‘Jewish Radical Feminism’
Jewish Radical Feminism: Voices from the Women’s Liberation Movement By Joyce Antler (New York University Press. 433 pp. $35)
It was the elephant in the room: One couldn’t help noticing that among the leaders of the second-wave feminist movement of the late 1960s and early 1970s, a large proportion were Jewish. Yet they often hid that part of their identity from others and from themselves. For example, among the 12 founders of the Boston Women’s Health Book Collective, which published the Our Bodies, Ourselves series, eight were Jewish—but their Jewishness went unremarked until much later.
Joyce Antler, professor emerita of American Jewish history and culture at Brandeis University, wondered why the Jewish component of these women’s identities had received so little attention. In 2011, she convened a conference on “Women’s Liberation and Jewish Identity,” bringing together some 40 activists in the general women’s liberation movement or in the feminist movement within Judaism. Out of that conference came this book, which delves into the life stories of these participants and the many faces of Jewish feminism.
Antler intertwines individual biographies with the broad outlines of the movement’s growth and ideological shifts. There are several different arcs: Some were early secular radicals who discovered Jewish roots to their social activism later in life. Some, such as the members of the Boston Women’s Health Book Collective, found that their feminism was informed by their Judaism, and so, for instance, they celebrated seders together for many years. Others, like Arlene Agus, co-founder in 1971 of Ezrat Nashim, the first American Jewish feminist organization, and Blu Greenberg, who went on to found the Jewish Orthodox Feminist Alliance in 1997, were deeply knowledgeable Jews who began to challenge the patriarchy and sexism of Jewish religious life. For some, the Holocaust played an important role in their identification with the oppressed and their belief in standing up for the freedom of others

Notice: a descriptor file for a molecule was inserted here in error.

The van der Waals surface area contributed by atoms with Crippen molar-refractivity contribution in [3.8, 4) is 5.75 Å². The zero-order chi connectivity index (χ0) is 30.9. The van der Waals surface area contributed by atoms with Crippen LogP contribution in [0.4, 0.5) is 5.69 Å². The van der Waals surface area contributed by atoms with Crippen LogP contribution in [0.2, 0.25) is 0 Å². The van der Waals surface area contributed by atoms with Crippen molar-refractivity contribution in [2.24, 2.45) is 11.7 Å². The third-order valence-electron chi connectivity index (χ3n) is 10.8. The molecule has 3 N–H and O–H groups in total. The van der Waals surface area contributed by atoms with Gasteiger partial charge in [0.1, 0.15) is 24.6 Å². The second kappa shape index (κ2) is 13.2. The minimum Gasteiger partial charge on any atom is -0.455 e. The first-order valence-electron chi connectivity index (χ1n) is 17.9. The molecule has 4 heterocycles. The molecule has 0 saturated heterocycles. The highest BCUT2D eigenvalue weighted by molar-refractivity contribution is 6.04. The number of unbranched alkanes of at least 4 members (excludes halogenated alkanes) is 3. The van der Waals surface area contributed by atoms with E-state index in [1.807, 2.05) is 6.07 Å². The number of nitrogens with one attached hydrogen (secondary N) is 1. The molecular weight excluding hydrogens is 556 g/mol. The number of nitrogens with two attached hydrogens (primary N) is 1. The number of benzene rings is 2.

The battles to be fought varied from religious movement to movement, but the women whom Antler calls “identified Jewish feminists” changed Judaism itself over the next 45 years. They became rabbis and cantors, rediscovered Rosh Hodesh as a women’s holiday, wrote new prayer books, created feminist seders and challenged the male-dominated Jewish establishment. These changes in culture and in ritual could have been explored more fully.
But Antler has so much material to cover—including lesbian Jews, political activists like Bella Abzug and transnational Jewish feminists with one foot in America and one in Israel. The canvas grows wider and the stakes higher as Antler dissects the global aspects of feminism during the three United Nations-sponsored conferences on women in Mexico City, Copenhagen and Nairobi, from 1975 to 1985. There, contentious resolutions equating Zionism with racism distorted the goals of the conferences and dashed hopes for feminist unity. Activists such as Phyllis Chesler, Betty Friedan, Letty Cottin Pogrebin and E.M. Broner had to confront the anti-Semitism inherent in the anti-Zionist resolutions and find strategic ways to combat it. They suddenly found their Jewish and feminist identities in conflict and, in Pogrebin’s words, wondered whether “feminism might be helping to empower some women who hate Jews.” Antler notes that the anti-Zionism of those conferences motivated Hadassah to get involved, to reach out to other women’s organizations and to absorb feminist perspectives into its own agenda.
This book is extensively documented, both from archival sources and through in-depth conversations with the living protagonists. It is fortunate that Antler undertook her research now, before the hard-won gains of second-wave Jewish feminists are taken for granted. Jewish feminism may have come a long way, but, as the #MeToo movement has shown, there is still far to go.
Roselyn Bell is co-editor of the JOFA Journal. She recently completed her M.A. in Jewish studies from Rutgers University.